WASHINGTON — Monday marked the 150th anniversary of the Office of the Comptroller of the Currency, a landmark the agency noted by touting its accomplishments.

President Lincoln founded the OCC in 1863 by signing the National Currency Act, making it the oldest bank regulatory agency in the country. (The Federal Reserve Board is the second oldest, created in December 1913.)

"The OCC has a long heritage of public service, regulating and supervising national banks and now federal savings associations," said Comptroller of the Currency Thomas J. Curry in a press release. "I am especially proud to lead the agency as it achieves this milestone in its distinguished history."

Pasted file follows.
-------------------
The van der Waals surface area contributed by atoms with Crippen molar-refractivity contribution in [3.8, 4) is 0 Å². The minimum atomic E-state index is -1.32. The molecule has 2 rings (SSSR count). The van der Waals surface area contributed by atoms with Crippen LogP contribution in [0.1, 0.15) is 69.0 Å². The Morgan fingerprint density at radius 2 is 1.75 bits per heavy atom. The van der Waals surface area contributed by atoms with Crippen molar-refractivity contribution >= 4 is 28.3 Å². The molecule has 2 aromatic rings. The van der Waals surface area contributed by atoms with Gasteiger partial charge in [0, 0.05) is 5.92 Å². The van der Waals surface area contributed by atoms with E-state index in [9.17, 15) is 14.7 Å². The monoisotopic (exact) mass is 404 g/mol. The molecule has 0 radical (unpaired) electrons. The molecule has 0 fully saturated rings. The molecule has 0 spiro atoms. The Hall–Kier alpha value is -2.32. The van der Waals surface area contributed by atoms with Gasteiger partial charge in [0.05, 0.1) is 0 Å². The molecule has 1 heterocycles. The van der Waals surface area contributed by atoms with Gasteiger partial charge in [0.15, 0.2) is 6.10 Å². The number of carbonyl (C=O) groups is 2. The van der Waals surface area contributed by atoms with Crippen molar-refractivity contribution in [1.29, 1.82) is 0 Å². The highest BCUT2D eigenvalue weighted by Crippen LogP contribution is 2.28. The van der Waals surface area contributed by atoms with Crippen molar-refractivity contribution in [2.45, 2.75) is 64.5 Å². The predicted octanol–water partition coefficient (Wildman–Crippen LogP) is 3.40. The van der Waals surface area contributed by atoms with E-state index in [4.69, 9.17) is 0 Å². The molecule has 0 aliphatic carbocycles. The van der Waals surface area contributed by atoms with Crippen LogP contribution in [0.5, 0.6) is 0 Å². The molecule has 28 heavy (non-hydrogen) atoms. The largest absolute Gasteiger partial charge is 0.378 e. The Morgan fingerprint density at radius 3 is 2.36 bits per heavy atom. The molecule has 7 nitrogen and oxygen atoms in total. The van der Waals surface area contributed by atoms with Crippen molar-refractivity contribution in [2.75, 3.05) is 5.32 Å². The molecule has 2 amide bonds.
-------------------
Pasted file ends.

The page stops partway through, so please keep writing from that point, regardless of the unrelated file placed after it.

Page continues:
Curry, who joined the agency last spring, is the 30th comptroller of the OCC. The OCC, along with the recently launched Consumer Financial Protection Bureau, operates under a single director rather than a board — a topic that has spurred debate among lawmakers.

The first comptroller, Hugh McCulloch, held the position from 1863 to 1865. During that time, the National Bank Act was passed, allowing the OCC to periodically examine national banks.

Another pivotal moment for the OCC occurred in 2011, when the Office of Thrift Supervision was eliminated and merged with the OCC, leaving the agency in charge of all federally chartered thrifts.

The agency now oversees more than 1,800 national banks and federal savings associations across the country. Nearly 90% of those institutions are community banks holding less than $1 billion of assets.

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